from Elgar Variations of the enigma is an orchestral work composed of 14 variations on an original theme.
Not content with just writing a beautiful piece of music, Elgar confessed to hiding a cryptic musical mystery deep inside his. Variations of the enigma, writing: “The riddle I will not explain – its ‘dark saying’ is not to be guessed, and I warn you that the connection between the Variations and the Theme is often of the slightest texture …”
Henry Purcell: “The Lament of Dido”
‘Dido’s Lament’ is the colloquial name of a sublime aria, ‘When I’m Laid in Earth’, from the heartbreaking 17th century opera by English Baroque composer Purcell, Dido and Aeneas.
The aria comes to the climax of the opera when the tragic heroine Dido swears to commit suicide following a betrayal of her love Aeneas. She sings “When I am lying on the earth, may my wrongs not create any problem in your chest …”, as her lover pulls away from her, and she ends up putting an end to it all.
Rachel Portman: Emma
English composer Rachel Portman won an Oscar for her lovely score for the 1996 film adaptation of Jane Austen’s classic novel, starring Gwyneth Paltrow.
The music is perfectly English and evocative of the world of Austen, making it an essential cinematic addition to this most English classic collection.
John Dowland: “Flux, my tears”
In the style of John Lennon and “Imagine,” “Flow, my tears” was the signature song of Renaissance composer, lutenist and singer John Dowland.
A beautiful melancholy melody, it was originally composed as an instrumental piece called ‘Lachrimae pavane’. History actually shows that Dowland signed his name with “Jo: dolandi from Lachrimae” – what did we say about his signature song?
Edward Elgar: pompous and circumstantial marches
the Pump and circumstance steps are a whole collection of five or six marches (one was completed from notes left by Elgar, after the composer’s death), the most popular and heard being the March Pomp and Circumstance No. 1, “Earth hope and glory ”.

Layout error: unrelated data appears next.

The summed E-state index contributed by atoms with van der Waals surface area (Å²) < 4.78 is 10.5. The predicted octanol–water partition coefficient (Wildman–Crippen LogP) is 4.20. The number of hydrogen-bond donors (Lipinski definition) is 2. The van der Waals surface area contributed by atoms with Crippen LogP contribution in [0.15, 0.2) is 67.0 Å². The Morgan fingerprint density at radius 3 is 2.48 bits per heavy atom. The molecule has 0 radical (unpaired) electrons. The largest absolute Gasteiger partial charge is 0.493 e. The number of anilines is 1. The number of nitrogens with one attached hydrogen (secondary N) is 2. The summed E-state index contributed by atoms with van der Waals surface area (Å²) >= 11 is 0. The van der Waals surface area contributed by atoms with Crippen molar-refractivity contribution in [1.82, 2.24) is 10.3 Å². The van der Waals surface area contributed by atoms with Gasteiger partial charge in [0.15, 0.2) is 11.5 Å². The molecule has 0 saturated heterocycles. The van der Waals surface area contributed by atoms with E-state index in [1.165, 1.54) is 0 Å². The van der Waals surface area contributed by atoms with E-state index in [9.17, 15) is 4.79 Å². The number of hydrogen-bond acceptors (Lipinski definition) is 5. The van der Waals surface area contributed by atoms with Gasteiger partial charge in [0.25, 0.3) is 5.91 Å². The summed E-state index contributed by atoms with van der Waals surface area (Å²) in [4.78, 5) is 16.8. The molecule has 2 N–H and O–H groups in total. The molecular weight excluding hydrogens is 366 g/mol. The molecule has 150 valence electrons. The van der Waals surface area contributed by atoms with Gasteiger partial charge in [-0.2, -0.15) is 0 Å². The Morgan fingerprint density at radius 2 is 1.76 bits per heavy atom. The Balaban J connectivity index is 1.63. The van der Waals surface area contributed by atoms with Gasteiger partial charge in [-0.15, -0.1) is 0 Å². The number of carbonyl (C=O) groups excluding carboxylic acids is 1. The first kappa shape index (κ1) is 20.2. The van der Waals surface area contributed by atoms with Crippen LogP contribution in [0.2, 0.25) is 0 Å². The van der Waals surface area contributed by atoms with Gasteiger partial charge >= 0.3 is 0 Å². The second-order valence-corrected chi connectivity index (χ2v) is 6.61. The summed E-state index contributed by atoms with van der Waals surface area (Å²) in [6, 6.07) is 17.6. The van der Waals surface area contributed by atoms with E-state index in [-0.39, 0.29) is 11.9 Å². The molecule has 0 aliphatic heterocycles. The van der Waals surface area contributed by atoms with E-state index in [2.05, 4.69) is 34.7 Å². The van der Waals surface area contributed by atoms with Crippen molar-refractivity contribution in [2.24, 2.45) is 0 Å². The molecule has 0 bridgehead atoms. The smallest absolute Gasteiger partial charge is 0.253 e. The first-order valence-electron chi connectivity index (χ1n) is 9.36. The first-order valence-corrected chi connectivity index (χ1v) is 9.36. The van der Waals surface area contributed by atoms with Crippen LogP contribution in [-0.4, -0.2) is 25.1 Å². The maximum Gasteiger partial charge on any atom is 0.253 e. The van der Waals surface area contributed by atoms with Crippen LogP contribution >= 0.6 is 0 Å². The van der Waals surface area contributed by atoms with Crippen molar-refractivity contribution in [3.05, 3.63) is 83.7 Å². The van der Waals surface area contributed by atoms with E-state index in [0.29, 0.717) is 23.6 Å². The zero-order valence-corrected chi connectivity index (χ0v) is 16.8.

A huge fan of chivalry in all its forms, Elgar took the title of his marches from the line in Act III, scene 3 of Shakespeare. Othello, “the pride, the pomp and the circumstances of the glorious war”. Well done, old man.
Benjamin Britten: A Guide for Young People in the Orchestra
This wonderful English orchestral piece does what it says on the tin: it introduces young people (and not so young, ahem) to each instrument in the orchestra by sharing a catchy melody between the different instruments in turn, in an extravaganza of orchestral variations to compete with the best of them.
Britten took a tune from his fellow English composer Purcell for the piece, which was commissioned for a UK documentary titled Orchestra Instruments.
John Tavener: “The Lamb”
Sir John Tavener was an English composer famous for his sacred choral works. ‘The Lamb’, composed in 1982, is a sparse, at times dissonant and sublimely beautiful setting of William Blake’s poem of the same name.
It premiered at the Festival of Nine Lessons and Carols at King’s College Chapel, Cambridge on Christmas Eve of the same year it was composed, and Italian director Paolo Sorrentino used it with striking effect in the score of his 2013 film. The great beauty (The great bellezza).